It is no coincidence that moments of national crisis are often coupled with sharp increases in interfaith engagement. Laurie Goodstein wrote in The New York Times, “In the months and years after 9/11, in communities large and small, mosques opened their doors for Friday prayers and iftar dinners to break the Ramadan fast. Churches and synagogues deluged imams with speaking requests. Muslim, Jewish and Christian performers hit the clubs on comedy tours,”
It seems slightly absurd at first thought – the idea that a comedy show somehow responds to a major national threat. But a recent delegation visiting from Egypt reminded me just how essential such forums are to the health and security of our society.
Nobody needs to convince me of the importance of interfaith work; she would be preaching to the choir. I serve as the executive director of NewGround: A Muslim-Jewish Partnership for Change. We equip American Muslims and Jews with skills and resources to improve the relationship between the two communities and work toward a common good.
Sometimes, though, I am guilty of relying too heavily on the philosophical justifications for such pluralistic work. Of course it is good to reach out to others. My religious tradition compels me to do so. In turning to the abstract, I overlook the mundane and practical arguments for interfaith relations. Sometimes, the mundane and the practical are the most compelling.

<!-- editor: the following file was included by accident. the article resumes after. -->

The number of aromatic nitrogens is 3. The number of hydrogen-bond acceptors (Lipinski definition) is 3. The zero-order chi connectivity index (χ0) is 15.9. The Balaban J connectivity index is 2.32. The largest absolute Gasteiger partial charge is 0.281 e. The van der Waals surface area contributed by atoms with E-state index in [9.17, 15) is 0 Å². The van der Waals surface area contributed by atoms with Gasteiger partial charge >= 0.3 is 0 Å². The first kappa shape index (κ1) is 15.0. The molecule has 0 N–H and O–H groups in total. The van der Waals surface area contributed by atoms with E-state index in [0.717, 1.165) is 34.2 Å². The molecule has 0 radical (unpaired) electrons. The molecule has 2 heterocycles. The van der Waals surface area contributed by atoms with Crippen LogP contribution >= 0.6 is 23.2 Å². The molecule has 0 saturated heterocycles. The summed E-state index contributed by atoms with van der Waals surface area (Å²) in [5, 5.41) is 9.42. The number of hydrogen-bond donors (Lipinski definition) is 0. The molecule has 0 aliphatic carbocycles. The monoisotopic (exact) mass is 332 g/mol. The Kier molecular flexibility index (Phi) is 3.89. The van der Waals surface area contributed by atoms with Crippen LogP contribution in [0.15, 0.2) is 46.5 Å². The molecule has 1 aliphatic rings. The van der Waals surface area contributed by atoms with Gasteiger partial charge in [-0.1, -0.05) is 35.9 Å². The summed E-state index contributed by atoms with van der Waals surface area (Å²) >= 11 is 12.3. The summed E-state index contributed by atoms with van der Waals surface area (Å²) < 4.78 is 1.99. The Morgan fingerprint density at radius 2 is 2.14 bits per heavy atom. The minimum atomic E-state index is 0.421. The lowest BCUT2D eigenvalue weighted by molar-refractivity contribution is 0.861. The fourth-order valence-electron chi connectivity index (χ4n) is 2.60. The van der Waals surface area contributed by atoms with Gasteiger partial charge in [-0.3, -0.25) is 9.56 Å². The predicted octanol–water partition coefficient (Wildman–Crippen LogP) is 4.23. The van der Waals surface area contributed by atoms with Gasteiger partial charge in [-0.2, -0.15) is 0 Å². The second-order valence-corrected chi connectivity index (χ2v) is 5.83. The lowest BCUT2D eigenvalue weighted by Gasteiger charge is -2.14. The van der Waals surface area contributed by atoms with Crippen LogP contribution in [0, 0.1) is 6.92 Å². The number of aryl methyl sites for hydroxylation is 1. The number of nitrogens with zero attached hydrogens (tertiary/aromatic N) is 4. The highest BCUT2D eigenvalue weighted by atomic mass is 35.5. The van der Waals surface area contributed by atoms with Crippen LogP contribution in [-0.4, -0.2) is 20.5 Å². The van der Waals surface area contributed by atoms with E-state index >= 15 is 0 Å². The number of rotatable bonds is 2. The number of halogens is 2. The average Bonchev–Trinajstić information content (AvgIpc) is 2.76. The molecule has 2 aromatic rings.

The group of imams and academics from Al Azhar University in Cairo helped me tap into the more earthly aspects of my work. Visiting through the Civilizations Exchange and Cooperation Foundation, the delegation met with NewGround as part of a larger agenda. They were here to learn effective models of interfaith engagement to take back home to Egypt.
I expected an engaging exchange of ideas. I did not expect the intensity of hunger and yearning this group had for getting NewGround to Egypt. Now that Egyptians have overthrown an oppressive dictatorship, their society desperately needs to build its civic infrastructure from the ground up. The leadership void left by the Arab Spring has created the need for subgroups within Egyptian society to figure out how to communicate effectively and negotiate productively.
In emerging out of a dictatorship, the Egyptian imams and academics feel in their gut something that as an American, I have only understood intellectually.
As in Egypt, the health of our society depends on the successful coexistence of our nation’s subgroups. Our religious, cultural and ethnic identities need to find expression in the public sphere. When different factions have forums to communicate, argue, disagree and collaborate, government can govern more effectively.
The American commitment to pluralism needs vigilant guarding for practical and mundane reasons. Our robust civic infrastructure decays when we allow our agendas to overshadow our civility. Words can easily be replaced with violence. Our history is not void of such lapses nor is our future immune.
I was inspired by the Egyptians’ zeal for pluralism. As an American committed to interfaith and intergroup engagement, I would do well to see my work through Egyptian eyes.